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Using algae to improve the sustainability credentials of food production

Wageningen UR scientists in Mexico are investigating the use of algae to improve the sustainability credentials of food production - specifically by using the algae to extract nutrients from the residual water from vegetable greenhouses.

Project leader Dorinde Kleinegris, Wageningen UR, says:

“In Mexico many capsicums and tomatoes are grown in vegetable greenhouses. A large percentage of these products are intended for the American market, which is constantly increasing the sustainability requirements for production. Take the example of the groundwater used for cultivation. There is a water shortage in Mexico and water can only be reused a few times before it becomes too saline. We want to use this saline water for algae, some varieties of which take well to salt. An added benefit is that they can extract nutrients from artificial fertiliser more efficiently than capsicum and tomato plants. In fact, we expect algae to remove the last remaining nutrients.”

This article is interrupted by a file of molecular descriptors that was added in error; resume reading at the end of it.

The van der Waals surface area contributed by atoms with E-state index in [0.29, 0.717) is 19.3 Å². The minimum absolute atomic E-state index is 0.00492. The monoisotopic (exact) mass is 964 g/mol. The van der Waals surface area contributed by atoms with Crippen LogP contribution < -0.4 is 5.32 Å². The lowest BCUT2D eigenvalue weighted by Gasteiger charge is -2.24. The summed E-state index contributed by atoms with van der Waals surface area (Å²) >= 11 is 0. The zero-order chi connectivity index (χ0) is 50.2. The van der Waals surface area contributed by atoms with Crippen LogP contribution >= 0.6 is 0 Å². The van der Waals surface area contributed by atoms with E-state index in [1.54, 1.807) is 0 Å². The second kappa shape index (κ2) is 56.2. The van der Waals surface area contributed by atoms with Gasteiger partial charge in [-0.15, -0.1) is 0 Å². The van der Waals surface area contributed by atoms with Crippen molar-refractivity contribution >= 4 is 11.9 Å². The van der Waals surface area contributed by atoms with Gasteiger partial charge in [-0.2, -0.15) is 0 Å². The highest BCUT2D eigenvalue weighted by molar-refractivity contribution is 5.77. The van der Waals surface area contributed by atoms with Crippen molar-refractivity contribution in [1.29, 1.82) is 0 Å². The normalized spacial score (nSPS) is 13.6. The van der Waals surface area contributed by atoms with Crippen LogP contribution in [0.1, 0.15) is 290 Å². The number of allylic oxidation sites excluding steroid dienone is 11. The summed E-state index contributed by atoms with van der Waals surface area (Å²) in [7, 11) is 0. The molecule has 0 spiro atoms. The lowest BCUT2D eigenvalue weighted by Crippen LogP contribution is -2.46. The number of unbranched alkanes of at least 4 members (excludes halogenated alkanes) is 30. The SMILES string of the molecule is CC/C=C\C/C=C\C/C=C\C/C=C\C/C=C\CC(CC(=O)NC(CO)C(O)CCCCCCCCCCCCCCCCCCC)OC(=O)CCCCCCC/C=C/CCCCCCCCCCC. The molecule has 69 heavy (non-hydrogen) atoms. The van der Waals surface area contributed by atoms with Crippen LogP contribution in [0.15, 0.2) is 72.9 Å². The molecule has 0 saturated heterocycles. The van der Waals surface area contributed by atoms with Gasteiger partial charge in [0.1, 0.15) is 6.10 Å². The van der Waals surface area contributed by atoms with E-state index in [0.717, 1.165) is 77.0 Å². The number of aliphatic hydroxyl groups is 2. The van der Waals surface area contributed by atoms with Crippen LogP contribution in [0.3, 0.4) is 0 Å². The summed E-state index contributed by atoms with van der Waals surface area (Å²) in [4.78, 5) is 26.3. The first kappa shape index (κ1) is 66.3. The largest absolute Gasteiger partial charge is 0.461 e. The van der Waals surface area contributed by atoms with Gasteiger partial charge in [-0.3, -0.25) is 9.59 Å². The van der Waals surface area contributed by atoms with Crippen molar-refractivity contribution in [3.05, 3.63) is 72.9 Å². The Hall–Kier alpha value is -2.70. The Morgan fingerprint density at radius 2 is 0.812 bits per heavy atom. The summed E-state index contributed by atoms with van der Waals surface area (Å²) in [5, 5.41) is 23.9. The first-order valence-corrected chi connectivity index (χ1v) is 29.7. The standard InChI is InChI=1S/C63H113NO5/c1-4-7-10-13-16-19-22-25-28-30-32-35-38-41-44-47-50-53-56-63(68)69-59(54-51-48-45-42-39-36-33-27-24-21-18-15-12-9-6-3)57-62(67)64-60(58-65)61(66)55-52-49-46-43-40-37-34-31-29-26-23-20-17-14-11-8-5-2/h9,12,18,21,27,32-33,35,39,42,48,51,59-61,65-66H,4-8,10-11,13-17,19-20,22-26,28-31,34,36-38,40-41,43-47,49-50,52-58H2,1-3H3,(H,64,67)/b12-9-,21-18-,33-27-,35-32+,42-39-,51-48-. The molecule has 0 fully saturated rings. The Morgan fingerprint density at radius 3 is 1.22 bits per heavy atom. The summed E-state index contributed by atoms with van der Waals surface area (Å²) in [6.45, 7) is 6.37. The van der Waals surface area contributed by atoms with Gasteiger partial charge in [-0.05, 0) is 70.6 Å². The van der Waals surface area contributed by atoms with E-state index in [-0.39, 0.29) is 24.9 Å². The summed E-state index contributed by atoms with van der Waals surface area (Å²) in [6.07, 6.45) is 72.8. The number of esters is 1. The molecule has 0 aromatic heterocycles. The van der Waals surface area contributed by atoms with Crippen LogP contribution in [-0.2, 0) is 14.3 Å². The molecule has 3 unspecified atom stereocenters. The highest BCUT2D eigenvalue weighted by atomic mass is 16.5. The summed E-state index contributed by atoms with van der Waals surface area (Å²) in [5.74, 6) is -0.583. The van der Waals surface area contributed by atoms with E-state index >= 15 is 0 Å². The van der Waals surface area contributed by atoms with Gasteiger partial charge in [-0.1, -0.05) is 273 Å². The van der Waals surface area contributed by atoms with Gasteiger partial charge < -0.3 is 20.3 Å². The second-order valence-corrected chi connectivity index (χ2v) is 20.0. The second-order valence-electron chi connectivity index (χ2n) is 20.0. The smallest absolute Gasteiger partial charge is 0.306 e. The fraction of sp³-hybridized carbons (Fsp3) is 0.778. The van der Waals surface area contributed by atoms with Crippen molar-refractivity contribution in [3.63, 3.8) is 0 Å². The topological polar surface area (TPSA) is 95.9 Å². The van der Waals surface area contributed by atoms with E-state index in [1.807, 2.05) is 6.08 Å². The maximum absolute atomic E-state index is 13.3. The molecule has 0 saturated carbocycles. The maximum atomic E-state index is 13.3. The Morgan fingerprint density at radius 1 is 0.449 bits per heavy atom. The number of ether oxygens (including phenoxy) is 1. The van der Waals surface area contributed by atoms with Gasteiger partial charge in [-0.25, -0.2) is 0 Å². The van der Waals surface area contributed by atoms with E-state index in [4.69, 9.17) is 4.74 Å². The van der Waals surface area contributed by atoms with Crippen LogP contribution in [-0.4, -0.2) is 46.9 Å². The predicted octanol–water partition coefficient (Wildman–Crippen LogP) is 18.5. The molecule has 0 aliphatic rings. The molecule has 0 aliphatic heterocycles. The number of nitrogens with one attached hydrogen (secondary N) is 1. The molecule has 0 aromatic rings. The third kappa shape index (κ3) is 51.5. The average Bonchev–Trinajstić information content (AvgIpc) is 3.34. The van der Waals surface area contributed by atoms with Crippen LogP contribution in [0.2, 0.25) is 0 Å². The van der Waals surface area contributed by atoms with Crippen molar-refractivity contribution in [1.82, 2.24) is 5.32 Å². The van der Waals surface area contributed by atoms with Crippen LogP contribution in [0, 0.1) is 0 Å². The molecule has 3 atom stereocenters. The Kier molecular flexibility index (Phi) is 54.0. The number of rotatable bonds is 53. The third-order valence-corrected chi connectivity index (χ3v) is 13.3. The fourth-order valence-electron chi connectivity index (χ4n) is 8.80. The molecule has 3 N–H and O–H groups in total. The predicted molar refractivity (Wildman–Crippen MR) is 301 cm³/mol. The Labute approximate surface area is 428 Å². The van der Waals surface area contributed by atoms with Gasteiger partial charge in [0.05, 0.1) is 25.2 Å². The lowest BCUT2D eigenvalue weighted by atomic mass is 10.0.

The algae are also naturally rich in omega-3 fatty acids and high in protein, so the scientists are also testing their suitability as a raw material in chicken feed.

Find out more here.


Story source: Wageningen UR news, 24 Mar 2016

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